New England Head Coach Bill Belichick did not comment much on the status of third-year wide receiver Tony Simmons Friday, saying that the issue would be held in-house.
Simmons, a second-round draft pick in 1998, got into hot water with Belichick during practice on Wednesday for not giving his best effort. The coach had told the team earlier in the day that he expected 100 percent from everyone on the team despite a disappointing season, but Simmons apparently did not respond properly.
"With Simmons, that is a situation that is being held internally between a player and a coach," Belichick said. "It's a private matter, and that's the way I'm going to keep it."
Belichick explained that he had made it a point to make sure the team knew what kind of effort he expected from the players.
"That was the main point I made to them on Wednesday morning," Belichick said. "I talk to the team about something every week, and pretty much every day. On Wednesday I talked to them about how we really need to approach this game and what we need to do on the road at Buffalo, especially at this time of the year. I talked about what we needed in terms of preparation and what we needed both in the classroom and on the practice field."
Simmons has never really progresses as the Patriots had hoped in his three seasons. This season especially he was given chances to hold down a starting job and the third receiver spot behind Terry Glenn and Troy Brown. His potential gave the team enough confidence to release veterans Vincent Brisby and Chris Calloway at different points this year, but with just 14 catches for 231 yards and one touchdown, Simmons has not capitalized.
When asked why Simmons was kept on the roster even though his locker has been cleaned out, Belichick said the team had some things to look into before such a decision could be made.
"When you make decisions, you take a look at what your options are and you make whatever decision you think is the best one," Belichick said.
Belichick not a dancer
In the wake of eight St. Louis Rams being suspended a total of $90,000 for participating in the Bob 'N Weave dance, Belichick was asked if he felt the NFL was going overboard in assessing fines for excessive celebrations.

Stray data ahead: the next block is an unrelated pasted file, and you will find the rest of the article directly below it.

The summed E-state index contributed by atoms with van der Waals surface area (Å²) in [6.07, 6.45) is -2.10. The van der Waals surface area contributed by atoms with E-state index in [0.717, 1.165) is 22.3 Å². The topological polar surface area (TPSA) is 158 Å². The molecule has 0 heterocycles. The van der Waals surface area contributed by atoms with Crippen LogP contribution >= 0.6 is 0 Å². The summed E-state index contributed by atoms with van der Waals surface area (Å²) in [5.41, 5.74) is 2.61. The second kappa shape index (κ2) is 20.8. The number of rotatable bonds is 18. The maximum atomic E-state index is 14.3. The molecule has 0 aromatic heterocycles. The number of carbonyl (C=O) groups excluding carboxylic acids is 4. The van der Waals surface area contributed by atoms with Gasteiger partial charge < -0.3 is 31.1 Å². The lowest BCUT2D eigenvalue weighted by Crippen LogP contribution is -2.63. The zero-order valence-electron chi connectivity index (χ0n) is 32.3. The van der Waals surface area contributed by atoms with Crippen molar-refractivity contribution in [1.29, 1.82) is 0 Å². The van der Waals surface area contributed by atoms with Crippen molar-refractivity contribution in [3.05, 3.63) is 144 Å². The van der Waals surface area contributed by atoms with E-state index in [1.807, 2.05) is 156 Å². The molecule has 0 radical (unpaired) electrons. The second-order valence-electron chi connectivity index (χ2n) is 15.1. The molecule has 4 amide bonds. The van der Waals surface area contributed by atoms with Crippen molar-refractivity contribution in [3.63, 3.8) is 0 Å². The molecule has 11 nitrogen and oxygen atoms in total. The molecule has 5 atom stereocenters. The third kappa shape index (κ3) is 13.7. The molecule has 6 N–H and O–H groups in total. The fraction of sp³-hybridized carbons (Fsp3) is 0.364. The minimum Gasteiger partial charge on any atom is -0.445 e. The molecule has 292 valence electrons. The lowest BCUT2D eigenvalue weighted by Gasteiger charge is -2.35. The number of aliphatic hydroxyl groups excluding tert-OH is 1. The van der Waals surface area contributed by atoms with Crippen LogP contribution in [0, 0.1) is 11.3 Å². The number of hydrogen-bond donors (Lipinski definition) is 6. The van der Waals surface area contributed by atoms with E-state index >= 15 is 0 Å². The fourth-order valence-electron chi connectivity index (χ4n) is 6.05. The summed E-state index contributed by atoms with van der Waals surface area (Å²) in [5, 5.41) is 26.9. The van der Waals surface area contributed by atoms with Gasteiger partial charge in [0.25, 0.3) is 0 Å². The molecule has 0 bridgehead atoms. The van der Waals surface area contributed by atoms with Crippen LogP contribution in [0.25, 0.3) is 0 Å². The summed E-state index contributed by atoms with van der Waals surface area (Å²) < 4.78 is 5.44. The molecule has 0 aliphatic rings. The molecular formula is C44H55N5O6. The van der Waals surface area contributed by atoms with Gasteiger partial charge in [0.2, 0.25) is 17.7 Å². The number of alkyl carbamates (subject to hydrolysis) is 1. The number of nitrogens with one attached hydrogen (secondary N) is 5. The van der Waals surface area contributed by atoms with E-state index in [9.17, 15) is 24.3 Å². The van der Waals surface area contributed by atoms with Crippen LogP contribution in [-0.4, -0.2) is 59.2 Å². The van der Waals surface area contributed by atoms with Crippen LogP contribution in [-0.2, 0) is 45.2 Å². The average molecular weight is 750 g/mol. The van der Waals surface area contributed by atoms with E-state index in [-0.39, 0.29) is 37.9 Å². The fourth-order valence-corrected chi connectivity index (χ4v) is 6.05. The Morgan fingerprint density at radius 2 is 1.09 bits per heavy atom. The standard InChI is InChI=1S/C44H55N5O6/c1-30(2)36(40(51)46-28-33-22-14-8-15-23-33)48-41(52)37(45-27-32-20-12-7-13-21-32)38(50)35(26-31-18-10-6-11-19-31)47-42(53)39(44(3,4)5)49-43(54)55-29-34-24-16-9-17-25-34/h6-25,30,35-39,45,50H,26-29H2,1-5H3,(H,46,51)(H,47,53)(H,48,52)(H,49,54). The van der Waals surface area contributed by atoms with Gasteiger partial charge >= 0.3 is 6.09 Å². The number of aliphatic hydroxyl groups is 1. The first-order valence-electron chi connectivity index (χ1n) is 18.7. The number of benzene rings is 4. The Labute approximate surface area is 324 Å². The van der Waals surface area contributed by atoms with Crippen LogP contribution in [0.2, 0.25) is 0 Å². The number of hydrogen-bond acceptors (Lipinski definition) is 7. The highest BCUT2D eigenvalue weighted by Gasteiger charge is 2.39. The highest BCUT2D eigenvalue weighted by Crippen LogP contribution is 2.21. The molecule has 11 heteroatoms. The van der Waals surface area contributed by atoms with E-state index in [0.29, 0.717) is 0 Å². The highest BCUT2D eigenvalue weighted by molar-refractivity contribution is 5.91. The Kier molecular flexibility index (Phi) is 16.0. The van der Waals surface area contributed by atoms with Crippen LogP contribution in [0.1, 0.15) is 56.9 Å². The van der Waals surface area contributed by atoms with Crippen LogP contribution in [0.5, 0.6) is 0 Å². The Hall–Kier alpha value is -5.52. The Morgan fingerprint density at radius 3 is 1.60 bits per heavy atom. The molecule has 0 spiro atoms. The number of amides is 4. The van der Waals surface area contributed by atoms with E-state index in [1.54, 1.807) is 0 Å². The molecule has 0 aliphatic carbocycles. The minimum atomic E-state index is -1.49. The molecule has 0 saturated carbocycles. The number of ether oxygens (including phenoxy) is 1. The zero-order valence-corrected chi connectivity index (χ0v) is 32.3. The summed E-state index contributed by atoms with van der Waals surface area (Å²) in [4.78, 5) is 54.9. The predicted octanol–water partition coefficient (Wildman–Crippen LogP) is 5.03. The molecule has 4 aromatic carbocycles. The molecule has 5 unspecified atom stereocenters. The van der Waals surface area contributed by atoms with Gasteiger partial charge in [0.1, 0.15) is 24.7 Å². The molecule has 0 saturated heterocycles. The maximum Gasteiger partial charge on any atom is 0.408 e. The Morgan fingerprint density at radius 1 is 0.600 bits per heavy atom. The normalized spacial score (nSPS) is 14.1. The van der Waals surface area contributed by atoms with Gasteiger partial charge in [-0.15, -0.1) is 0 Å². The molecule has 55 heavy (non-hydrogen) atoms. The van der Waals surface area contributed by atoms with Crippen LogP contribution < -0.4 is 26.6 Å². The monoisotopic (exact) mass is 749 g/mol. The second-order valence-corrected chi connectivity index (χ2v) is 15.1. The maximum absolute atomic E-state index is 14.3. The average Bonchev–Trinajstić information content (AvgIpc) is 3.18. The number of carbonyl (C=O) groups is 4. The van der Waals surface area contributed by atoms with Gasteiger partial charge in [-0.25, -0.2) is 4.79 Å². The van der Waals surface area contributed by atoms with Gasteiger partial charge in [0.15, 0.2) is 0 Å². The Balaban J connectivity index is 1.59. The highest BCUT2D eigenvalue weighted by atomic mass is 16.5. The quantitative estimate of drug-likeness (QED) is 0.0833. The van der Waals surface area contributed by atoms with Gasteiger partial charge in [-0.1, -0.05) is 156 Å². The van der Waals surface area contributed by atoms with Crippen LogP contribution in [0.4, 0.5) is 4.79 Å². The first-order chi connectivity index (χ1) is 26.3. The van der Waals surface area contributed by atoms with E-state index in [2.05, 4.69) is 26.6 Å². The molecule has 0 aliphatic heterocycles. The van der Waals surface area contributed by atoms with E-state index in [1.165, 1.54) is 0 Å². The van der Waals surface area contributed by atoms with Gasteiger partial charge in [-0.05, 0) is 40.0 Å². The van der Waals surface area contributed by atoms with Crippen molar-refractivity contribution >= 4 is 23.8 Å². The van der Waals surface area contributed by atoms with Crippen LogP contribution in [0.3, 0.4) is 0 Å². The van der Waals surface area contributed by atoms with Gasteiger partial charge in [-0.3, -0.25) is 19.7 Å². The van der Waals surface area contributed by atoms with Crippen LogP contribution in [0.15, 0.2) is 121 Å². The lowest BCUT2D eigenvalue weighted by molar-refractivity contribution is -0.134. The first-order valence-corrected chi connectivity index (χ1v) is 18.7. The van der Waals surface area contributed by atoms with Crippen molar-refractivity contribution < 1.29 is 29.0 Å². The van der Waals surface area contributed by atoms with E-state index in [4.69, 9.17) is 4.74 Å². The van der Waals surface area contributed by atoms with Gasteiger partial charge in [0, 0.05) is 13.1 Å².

Belichick chose not to comment on any particular situations, but did say that he wanted to see his players encouraging one another on the field. However, while he likes to see spontaneous enthusiasm, Belichick is not a fan of preconceived dances.
"If a guy makes a play and his teammates support it, encourage it and compliment the guy for it, I think that's the way it should be," Belichick said. "Events that are orchestrated, such as the one being described, I don't know. Again, I'm not really familiar with it, but I think those kind of events take away from the player's focus on the game."
Belichick said he believes in the philosophy followed by former NFL-great Jim Brown, the Hall of Fame running back for Cleveland. When Brown got up, he was already thinking about his possible assignments for the next play, based on the situation the team was facing.
"He was one of those guys that every time he carried the ball, after he got up it looked like that was going to be his last play," Belichick said. "His philosophy was that when the play was over, it was time immediately to start focusing on the upcoming play.
"There is no greater player in the NFL than Jim Brown. And I think that mental approach, as great a physical player as he was, I think his mental approach is as good, if not better, as any player who has ever played the game."
Belichick reported himself to be okay after a brief trip to the hospital Thursday night. The coach, who has been under the weather all week, went to get himself checked out for dehydration and flu-like symptoms… Tight end Rod Rutledge injured his right ankle during practice on Thursday and had it wrapped in the locker room Friday… Former Patriots Head Coach Pete Carroll has been named the new Head Coach at USC.